There is no end to the debate about which religion is the best and which isn't. Personally, I feel no good can come out of it because it is difficult to ascertain many assertions using basic logic.

Discussing religion is not like discussing a GST hike. Religion can be many things to many people. I rather be reading about general politics anyway.

Gilbert Koh aka Mr Wang said...

It is of course not a new issue. The Renaissance scientist Nicolaus Copernicus was killed for suggesting that the earth revolves around the sun.

That was because the religious belief of that time and age was the earth stood in the centre of the universe, and it was the sun which revolved around the earth.

I'd give more recent, and detailed, examples, but I'm afraid someone might kill me too. Or at least report me to the police.

angry doc said...


Why should any group of people be beyond criticism, based purely on the fact that they hold certain beliefs? Should, for example, JC students who despise the working class be beyond criticism, purely because they belong to 'a certain group of people' and hold certain beliefs?

From a practical point of view, I can understand why you will want to ban criticism of religion to avoid open conflict. However, you yourself noted that it is "difficult to ascertain many assertions using basic logic" when it comes to the bases of religions. Given that, what is there to prevent me from starting a religion which has amongst its requirements the practice of, say, requiring all children in the faith to wear a "I'm Stupid" T-shirt, and then claim offence when the rest of society objects to it as being degrading?

From a practical point of view one can argue for a law that prohibits criticism of religions, but intellectually, it is dishonest. Moreover, we should look at whether it is offence we are trying to avoid, or the violent expression of those who have taken offence we are against. If it is the latter, then why should we not simply legislate against violent expression (which we do)? If it's the former, then I suppose we can never succeed, because you cannot control what people choose to be offended over.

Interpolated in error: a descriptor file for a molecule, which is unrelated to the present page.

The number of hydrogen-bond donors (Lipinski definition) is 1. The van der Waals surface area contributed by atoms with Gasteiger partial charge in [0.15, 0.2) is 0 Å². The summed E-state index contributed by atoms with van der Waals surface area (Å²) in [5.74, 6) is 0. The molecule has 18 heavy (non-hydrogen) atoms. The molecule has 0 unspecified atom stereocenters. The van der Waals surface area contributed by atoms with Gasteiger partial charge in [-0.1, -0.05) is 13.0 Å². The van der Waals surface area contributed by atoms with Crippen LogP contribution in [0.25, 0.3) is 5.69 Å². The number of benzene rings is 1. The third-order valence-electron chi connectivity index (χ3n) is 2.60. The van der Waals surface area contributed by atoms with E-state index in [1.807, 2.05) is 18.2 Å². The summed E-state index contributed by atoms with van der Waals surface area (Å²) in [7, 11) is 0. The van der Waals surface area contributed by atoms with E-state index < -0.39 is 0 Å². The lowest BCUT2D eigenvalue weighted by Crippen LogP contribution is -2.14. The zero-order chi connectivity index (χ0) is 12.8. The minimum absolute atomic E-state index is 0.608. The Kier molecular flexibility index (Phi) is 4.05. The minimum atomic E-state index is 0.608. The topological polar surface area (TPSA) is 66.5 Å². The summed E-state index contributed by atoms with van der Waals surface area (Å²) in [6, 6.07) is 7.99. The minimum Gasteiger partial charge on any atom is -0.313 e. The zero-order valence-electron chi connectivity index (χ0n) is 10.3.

Trebuchet said...

Well, Mr Wang, there are serious doubts that Copernicus was a) revolutionary, b) revolutionary enough, c) revolutionary enough to have inconvenienced the church, d) revolutionary enough to have inconvenienced the church enough to want to kill him.

You could start here, and work towards this for a more balanced view. Then again, you might just be confusing Copernicus with Galileo, who royally (or catholically?) pissed people off by his very nature.


Anonymous said...

Hi Chris and angry doc,

Chris wrote that "it is difficult to ascertain many assertions using basic logic". Well, for that we have the theologians. For practical reasons, I think you are right to err on the side of caution as we cannot be sure that there is true understanding or tolerance between the adherents of different religions. But I may be idealistic to think that it is better to have everything in the open so that there cannot be any misunderstanding festering somewhere hidden to catch us unaware. Better the devil you know than a devil you don't. :)

angry doctor wrote, "Given that, what is there to prevent me from starting a religion which has amongst its requirements the practice of, say, requiring all children in the faith to wear a "I'm Stupid" T-shirt, and then claim offence when the rest of society objects to it as being degrading?"

Well, the problem is that you do not have a long history on your side. This is why new cults often claims its roots in established religions. But more seriously, I am for your view that nothing should be above criticism. The more you legislate against it the more infantile the people would be and take any comment, even a reasonable one, as an insult.